On a snowy day in early April these two geese charged each other repeatedly as I watched them on the edge of the ice at Wild Rose Lake. Here the one Canada goose looks bemused by this emphatic display.
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This waterfall is a very worthwhile detour from the centre of the rolling fields. I’ve visited this park twice during my first visit to the Palouse area. The canyon the water has carved out is beautiful and its sharp edges contrast well with the endless swirl of the foam around the pool below the falls. A great place to spend a lot of time watching the day go by.
I’m visiting the Palouse for the first time over the weekend. The spring landscape in the early light this morning presented many of the hues in the Easter color palette. As for first impressions, this is truly beautiful country and it is a fantastic place to explore. There is much more to say, but the sun is shining and there are many more Easter eggs to find in these hills.
The quick stab of wintry weather last weekend reminded me of a visit to the Vermilion Lakes in January. It was cold, -25°C cold, but this American dipper flitted around the pond with the energy typical of this species.
This was a welcome distraction from my wait for daybreak, still 15 minutes away, so I switched to a telephoto lens and photographed the comings and goings for a little while. Hot springs seep out of the hillside and run into the pond which keeps sections ice-free throughout the winter and creates the hazy mist that rolls in slow motion waves across the water. It was a beautiful spot to be on a frigid morning – even when my fingers might argue it was not worth it, I believe it was.
A couple of weeks ago, a raven’s cawing drew my attention to a small line of trees near the Springbank airport. The raven’s dark shape was fluttering something and when I got a little closer I could see this bald eagle. It was lunchtime and the eagle was not interested in sharing. The raven soon took off and left the eagle to finish the prairie dog just caught in the surrounding fields. The eagle gave a few hard stares to the occasional magpie that came by but for the most part lunch went uninterrupted.
The prairies around High River are dotted with small stands of trees. These islands on the grasslands are usually home for a good number of birds. Last weekend, I visited a long running favorite stand of mine where a pair of great horned owls have raised chicks for 30+ years I have been told.
The morning I arrived, the female was in the nest – presumably the eggs are incubating now. The male was perched nearby and over the course of an hour he made two sorties to other trees and grabbed one field mouse along the way.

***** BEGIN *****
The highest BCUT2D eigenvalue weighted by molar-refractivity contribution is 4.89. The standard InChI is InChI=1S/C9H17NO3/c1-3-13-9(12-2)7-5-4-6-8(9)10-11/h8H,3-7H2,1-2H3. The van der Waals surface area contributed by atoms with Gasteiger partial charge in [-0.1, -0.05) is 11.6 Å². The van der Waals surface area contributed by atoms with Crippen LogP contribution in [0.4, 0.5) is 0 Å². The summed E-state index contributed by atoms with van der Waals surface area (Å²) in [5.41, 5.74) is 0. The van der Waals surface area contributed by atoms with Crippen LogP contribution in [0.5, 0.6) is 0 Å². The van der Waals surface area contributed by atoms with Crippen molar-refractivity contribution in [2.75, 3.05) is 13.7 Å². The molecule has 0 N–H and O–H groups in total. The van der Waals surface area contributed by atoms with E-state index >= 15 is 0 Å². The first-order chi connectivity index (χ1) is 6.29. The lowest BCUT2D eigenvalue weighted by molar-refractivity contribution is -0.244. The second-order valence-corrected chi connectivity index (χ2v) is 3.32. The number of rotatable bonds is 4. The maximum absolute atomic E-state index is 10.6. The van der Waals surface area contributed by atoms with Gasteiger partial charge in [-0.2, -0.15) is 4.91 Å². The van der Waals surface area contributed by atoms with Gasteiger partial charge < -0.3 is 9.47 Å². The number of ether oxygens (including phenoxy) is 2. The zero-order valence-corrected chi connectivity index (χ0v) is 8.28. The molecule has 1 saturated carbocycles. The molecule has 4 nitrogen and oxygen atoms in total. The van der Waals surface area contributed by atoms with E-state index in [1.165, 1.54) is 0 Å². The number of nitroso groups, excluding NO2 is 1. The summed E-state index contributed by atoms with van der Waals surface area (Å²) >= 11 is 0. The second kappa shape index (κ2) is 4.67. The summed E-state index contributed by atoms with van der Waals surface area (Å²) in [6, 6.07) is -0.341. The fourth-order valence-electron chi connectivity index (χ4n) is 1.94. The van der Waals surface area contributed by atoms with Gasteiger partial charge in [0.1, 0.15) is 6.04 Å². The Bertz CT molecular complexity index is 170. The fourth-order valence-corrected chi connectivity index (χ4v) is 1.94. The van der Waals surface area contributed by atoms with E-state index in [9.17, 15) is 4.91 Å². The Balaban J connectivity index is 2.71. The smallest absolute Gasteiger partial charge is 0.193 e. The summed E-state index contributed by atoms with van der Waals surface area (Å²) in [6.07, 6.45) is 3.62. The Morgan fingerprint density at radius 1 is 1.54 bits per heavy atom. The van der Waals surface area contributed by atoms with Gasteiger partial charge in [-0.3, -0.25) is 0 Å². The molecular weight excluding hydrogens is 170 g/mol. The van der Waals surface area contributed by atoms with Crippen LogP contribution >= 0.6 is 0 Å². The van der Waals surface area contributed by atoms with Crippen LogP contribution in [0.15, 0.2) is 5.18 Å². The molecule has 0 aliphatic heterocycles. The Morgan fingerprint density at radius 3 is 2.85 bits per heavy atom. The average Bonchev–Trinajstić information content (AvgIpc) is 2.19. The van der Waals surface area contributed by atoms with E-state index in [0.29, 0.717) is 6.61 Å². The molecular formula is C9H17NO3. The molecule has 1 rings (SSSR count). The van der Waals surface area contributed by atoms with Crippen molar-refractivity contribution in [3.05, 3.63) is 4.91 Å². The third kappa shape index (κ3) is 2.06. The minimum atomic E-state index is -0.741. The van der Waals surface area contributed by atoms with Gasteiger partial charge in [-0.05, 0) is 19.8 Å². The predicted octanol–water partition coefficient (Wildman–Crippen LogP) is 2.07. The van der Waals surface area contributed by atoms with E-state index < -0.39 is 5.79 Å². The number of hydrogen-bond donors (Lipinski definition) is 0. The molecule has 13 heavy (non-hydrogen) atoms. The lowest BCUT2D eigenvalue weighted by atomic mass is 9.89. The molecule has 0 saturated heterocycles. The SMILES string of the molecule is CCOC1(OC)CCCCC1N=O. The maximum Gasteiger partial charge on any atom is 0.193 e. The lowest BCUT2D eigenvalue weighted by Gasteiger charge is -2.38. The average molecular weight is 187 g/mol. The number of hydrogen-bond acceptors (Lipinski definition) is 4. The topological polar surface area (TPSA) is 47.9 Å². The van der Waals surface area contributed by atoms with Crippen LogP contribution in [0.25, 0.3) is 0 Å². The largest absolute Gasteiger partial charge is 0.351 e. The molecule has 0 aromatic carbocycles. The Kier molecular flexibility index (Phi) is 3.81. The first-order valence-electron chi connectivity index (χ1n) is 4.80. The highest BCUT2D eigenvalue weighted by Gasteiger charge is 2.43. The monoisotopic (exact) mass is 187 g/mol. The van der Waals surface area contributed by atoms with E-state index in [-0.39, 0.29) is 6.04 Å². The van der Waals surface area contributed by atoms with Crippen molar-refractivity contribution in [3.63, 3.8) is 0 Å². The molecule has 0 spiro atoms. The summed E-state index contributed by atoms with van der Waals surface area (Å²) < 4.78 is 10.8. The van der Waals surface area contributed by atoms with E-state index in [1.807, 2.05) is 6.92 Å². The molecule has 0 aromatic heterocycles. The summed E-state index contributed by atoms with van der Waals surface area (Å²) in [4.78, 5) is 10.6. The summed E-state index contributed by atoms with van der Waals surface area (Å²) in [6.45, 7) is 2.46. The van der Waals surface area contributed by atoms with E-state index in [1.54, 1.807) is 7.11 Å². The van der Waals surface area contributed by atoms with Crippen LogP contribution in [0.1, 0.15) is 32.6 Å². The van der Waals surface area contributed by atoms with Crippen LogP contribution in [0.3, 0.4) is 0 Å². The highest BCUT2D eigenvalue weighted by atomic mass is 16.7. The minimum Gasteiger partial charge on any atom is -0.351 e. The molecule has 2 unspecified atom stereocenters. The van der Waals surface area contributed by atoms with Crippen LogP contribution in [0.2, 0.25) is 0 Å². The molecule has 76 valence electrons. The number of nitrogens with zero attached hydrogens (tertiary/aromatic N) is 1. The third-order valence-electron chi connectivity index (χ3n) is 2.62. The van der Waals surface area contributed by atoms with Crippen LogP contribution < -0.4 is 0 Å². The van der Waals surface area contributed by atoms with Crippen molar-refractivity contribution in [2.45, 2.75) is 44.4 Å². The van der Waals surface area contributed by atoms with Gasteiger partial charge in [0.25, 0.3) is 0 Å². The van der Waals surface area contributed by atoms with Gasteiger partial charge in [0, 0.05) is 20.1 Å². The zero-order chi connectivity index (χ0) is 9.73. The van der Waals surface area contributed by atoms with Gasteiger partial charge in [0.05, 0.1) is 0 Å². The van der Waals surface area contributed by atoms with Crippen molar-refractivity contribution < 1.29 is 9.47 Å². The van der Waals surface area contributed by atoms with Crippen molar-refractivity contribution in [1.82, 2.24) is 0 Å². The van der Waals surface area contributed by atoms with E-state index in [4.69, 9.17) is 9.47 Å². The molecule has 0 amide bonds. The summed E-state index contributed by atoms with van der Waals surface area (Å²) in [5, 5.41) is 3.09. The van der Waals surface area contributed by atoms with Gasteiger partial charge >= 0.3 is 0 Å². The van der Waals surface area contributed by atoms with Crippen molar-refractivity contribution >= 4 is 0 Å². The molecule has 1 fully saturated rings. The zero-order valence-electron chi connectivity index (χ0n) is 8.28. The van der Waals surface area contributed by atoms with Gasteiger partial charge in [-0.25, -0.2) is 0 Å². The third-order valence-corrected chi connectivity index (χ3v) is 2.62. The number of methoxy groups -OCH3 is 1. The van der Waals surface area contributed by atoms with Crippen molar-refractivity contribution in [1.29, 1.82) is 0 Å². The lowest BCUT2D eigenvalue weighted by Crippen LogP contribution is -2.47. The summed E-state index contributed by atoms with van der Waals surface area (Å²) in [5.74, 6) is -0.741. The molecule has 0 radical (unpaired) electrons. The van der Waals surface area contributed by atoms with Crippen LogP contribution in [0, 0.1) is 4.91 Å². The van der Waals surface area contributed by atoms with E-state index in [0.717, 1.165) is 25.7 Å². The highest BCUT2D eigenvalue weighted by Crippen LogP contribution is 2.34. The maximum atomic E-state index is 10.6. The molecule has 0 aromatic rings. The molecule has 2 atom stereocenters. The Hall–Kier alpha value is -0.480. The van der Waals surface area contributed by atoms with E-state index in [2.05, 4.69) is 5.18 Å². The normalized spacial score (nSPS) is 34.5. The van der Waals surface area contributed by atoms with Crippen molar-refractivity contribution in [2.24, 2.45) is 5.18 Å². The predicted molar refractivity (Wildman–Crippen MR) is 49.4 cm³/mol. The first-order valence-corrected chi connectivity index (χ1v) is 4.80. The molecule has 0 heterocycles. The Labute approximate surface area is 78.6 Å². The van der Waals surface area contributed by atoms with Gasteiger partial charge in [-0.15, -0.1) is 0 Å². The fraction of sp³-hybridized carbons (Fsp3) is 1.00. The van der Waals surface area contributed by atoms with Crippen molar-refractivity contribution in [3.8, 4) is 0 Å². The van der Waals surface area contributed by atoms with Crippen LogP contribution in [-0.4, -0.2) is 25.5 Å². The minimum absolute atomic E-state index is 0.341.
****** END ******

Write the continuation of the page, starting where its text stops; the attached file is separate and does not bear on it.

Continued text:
Other than that little bit of action, there was a lot of dozing in the nest and a few very slow blinks by the male too. He kept his eyes on the magpies that came nearby now and then as well as anything else that flew or drove by. But it was generally a fairly quiet morning – I think they were both resting up before the chicks are born. When that happens the activity level necessarily picks up considerably.
A red alert from the Aurora Watch website late on the 27th prompted me to head north in search of the Northern Lights. I traveled around for a while on either side of midnight – the sky was clear but the lights were very soft. Eventually the sky’s glow began to build and I stopped on Jumping Pound Road south of Cochrane to watch the Aurora Borealis as it rose up. There was a great arch that developed and sprites pulled away at different times throughout the show.
A couple of weeks ago I took a break from the snowy owls on the prairie and visited some of my great gray owl haunts near my home. I had not seen a gray for several weeks so it was a fishing expedition at best with limited expectation. I was excited when I found this owl perched over the snow. It wasn’t too long before she dove into the snow and quickly swallowed some kind of mouse or vole. Her back was to me when she landed so I didn’t get a good look at her snack. She flew up into a bare tree and continued surveying the small meadow.
She decided pretty quickly that wasn’t the spot for her and she flew into the evergreens after only a couple of minutes.
She landed and then dozed for close to half an hour from a good spot in the trees overlooking another small patch of snow.
I put on my snow boots and took an indirect path to a little hill opposite her new perch. Her eyes watched me a little bit but the lids shut once I sat down on a log. I was happy to wait and see if she would continue hunting after her rest.
With another snack in her belly, she retreated to the trees and I left her shortly after taking this last picture.